Parler sues Amazon again, alleging breach of contract, defamation; drops first antitrust suit

Alternative social media platform initially sued Amazon after it was removed from its platform following the Capitol riot

Social media company Parler dropped its antitrust lawsuit and filed a separate suit against Amazon and Amazon Web Services this week, alleging breach of contract and defamation.

The company, a conservative alternative to Twitter that championed free speech, initially filed a suit against Amazon after it was removed from its platform following the Jan. 6 riot at the U.S. Capitol. Parler moved to voluntarily dismiss that suit, according to a filing reported by The Verge.

In late January, a judge ruled against Parler’s request to force Amazon to restore the company to its web hosting services.

Parler called Amazon a “bully” in the new suit, filed Tuesday in Washington state, claiming the company had removed Parler from its cloud services only when former President Trump had been deplatfomed by Twitter and Facebook and Parler was poised to become competition if he brought his millions of followers to the site.


"The true reason why AWS decided to suspend and/or terminate its contract with Parler was not because of any alleged breach of the contract, but because AWS did not want Parler to be able to provide a new platform to conservative voices, including Donald Trump, or to compete effectively with other microblogging platforms such as Twitter," Parler attorney Angelo Calfo wrote in the lawsuit.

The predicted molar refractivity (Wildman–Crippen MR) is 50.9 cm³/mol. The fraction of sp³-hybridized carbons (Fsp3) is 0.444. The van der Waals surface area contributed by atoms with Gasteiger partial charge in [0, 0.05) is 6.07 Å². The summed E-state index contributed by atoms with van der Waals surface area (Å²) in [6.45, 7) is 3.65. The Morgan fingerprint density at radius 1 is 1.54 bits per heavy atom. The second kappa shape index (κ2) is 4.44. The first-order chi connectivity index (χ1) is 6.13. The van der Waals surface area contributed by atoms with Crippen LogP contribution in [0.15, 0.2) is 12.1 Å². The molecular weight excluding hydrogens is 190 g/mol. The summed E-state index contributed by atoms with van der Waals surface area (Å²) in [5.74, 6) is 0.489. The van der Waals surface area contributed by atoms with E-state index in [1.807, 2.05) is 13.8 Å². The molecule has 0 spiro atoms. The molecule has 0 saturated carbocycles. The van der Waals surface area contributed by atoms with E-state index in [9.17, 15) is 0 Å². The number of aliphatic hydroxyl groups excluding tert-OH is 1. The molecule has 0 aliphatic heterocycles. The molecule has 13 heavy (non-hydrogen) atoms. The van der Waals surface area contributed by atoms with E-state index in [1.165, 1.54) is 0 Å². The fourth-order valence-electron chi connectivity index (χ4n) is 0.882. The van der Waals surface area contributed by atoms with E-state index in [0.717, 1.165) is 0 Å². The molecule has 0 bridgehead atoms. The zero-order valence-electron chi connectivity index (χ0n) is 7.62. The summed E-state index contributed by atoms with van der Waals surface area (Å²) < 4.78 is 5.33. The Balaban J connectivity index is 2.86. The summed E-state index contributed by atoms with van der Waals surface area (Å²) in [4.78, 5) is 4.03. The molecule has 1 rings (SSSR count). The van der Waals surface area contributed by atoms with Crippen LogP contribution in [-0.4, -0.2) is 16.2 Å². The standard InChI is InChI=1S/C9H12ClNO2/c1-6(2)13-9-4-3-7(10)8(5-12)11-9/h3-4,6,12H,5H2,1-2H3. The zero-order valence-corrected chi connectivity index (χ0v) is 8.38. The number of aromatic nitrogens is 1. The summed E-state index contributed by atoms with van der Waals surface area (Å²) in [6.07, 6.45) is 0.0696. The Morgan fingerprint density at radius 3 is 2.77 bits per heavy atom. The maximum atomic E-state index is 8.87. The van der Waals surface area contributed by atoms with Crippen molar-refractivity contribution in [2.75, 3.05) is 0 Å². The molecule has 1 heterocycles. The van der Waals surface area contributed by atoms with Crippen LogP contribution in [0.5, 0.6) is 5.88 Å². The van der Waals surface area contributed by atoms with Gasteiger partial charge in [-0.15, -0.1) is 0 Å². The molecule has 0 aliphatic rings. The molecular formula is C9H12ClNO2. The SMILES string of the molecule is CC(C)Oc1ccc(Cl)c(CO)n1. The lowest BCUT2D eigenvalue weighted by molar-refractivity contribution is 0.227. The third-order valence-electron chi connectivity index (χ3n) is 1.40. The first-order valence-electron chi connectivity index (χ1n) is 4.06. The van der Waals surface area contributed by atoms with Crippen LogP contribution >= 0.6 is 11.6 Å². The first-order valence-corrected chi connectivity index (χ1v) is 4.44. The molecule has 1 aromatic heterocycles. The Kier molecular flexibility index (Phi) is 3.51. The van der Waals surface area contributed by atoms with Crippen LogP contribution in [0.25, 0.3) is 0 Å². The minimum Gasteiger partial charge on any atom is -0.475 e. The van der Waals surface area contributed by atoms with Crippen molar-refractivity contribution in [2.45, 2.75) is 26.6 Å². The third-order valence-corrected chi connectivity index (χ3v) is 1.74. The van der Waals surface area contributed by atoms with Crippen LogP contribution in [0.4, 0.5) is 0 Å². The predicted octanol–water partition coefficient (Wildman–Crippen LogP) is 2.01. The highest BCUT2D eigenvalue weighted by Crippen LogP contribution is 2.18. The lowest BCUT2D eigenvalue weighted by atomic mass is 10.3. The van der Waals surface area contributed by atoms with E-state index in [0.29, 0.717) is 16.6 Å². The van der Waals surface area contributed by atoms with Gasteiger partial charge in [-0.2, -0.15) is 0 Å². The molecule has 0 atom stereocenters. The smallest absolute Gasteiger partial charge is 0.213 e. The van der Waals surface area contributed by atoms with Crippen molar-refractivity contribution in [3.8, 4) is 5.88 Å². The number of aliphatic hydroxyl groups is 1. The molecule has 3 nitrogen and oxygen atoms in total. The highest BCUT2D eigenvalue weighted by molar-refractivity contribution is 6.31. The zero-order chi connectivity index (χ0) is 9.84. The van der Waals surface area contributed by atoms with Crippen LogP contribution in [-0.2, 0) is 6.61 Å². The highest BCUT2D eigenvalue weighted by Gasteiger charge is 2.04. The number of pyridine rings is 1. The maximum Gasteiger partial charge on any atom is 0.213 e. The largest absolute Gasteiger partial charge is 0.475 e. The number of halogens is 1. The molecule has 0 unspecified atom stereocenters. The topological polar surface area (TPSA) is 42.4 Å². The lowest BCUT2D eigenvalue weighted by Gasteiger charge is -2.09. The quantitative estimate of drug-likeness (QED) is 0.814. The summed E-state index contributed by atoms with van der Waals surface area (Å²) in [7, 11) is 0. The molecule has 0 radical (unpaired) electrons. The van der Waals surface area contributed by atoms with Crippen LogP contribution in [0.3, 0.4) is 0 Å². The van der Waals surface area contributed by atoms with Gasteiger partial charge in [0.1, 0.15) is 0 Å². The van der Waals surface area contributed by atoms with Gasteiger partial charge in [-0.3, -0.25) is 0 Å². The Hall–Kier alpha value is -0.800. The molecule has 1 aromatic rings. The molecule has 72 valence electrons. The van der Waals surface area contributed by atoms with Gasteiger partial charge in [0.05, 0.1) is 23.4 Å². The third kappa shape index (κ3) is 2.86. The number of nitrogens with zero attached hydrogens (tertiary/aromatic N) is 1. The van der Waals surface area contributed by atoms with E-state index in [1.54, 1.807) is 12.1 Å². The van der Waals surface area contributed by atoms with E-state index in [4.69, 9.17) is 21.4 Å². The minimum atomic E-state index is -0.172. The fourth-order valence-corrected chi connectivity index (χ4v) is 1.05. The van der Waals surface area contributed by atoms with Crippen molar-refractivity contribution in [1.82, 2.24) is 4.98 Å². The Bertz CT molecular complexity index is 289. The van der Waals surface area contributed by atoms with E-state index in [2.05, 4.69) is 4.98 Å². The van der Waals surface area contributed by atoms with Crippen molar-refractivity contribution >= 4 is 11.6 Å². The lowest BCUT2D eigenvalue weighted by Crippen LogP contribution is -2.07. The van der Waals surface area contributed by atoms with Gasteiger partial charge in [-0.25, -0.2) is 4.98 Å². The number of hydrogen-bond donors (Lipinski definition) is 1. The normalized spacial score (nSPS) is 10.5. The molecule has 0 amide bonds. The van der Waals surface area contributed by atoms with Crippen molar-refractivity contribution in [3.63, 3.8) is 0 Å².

The company said Amazon’s claims that it was removed because it wasn’t responsibly deleting violent rhetoric on the site were false, adding it had removed any “arguably inappropriate content” and in the two years before Amazon ousted Parler, Amazon had not expressed any major concerns over its content.

The lawsuit noted that Parler had been valued at around $1 billion before it was removed by Amazon’s “unlawful actions,” alleging it has permanently lost millions of dollars and its reputation.

Parler's suit alleged Amazon said Parler was “okay” regarding any “problematic” content on its site just two days before Amazon announced the company’s removal.

Amazon Web Services had known Parler used a “reactive system to deal with problematic content – and not once had AWS said that such a system was insufficient or in violation of the parties’ contract," it said.

In the lawsuit, Parler claimed it was a victim of "Amazon’s efforts to destroy an up-and-coming technology company through deceptive, defamatory, anticompetitive, and bad faith conduct.”


“There is no merit to these claims," an Amazon Web Services' spokesman told Fox Business in an email. "AWS provides technology and services to customers across the political spectrum, and we respect Parler’s right to determine for itself what content it will allow. However, as shown by the evidence in Parler’s federal lawsuit, it was clear that there was significant content on Parler that encouraged and incited violence against others, which is a violation of our terms of service. Further, Parler was unable or unwilling to promptly identify and remove this content, which coupled with an increase in this type of dangerous violent content, led to our suspension of their services.”